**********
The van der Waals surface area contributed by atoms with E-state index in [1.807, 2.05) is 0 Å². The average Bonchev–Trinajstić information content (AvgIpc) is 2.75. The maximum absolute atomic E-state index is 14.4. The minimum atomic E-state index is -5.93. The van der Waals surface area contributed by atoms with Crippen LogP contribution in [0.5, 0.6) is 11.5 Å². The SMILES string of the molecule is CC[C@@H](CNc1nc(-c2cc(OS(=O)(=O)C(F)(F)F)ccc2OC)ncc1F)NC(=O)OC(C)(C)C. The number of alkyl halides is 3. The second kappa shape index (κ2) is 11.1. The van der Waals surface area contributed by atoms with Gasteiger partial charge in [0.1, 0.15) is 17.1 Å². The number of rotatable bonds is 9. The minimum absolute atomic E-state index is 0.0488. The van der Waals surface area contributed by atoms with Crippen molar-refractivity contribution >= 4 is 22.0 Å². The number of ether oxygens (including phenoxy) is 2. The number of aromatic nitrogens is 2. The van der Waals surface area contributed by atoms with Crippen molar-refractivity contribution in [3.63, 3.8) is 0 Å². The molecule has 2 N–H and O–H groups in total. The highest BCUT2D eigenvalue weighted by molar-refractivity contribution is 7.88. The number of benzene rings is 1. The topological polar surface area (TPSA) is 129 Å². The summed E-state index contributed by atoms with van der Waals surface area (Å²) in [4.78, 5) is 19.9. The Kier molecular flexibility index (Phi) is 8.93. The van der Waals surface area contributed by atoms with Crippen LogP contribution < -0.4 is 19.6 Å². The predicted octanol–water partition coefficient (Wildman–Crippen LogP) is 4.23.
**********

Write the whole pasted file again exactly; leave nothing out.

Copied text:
The van der Waals surface area contributed by atoms with E-state index in [1.807, 2.05) is 0 Å². The average Bonchev–Trinajstić information content (AvgIpc) is 2.75. The maximum absolute atomic E-state index is 14.4. The minimum atomic E-state index is -5.93. The van der Waals surface area contributed by atoms with Crippen LogP contribution in [0.5, 0.6) is 11.5 Å². The SMILES string of the molecule is CC[C@@H](CNc1nc(-c2cc(OS(=O)(=O)C(F)(F)F)ccc2OC)ncc1F)NC(=O)OC(C)(C)C. The number of alkyl halides is 3. The second kappa shape index (κ2) is 11.1. The van der Waals surface area contributed by atoms with Gasteiger partial charge in [0.1, 0.15) is 17.1 Å². The number of rotatable bonds is 9. The minimum absolute atomic E-state index is 0.0488. The van der Waals surface area contributed by atoms with Crippen molar-refractivity contribution >= 4 is 22.0 Å². The number of ether oxygens (including phenoxy) is 2. The number of aromatic nitrogens is 2. The van der Waals surface area contributed by atoms with Crippen molar-refractivity contribution in [3.63, 3.8) is 0 Å². The molecule has 2 N–H and O–H groups in total. The highest BCUT2D eigenvalue weighted by molar-refractivity contribution is 7.88. The number of benzene rings is 1. The topological polar surface area (TPSA) is 129 Å². The summed E-state index contributed by atoms with van der Waals surface area (Å²) in [4.78, 5) is 19.9. The Kier molecular flexibility index (Phi) is 8.93. The van der Waals surface area contributed by atoms with Crippen LogP contribution < -0.4 is 19.6 Å². The predicted octanol–water partition coefficient (Wildman–Crippen LogP) is 4.23.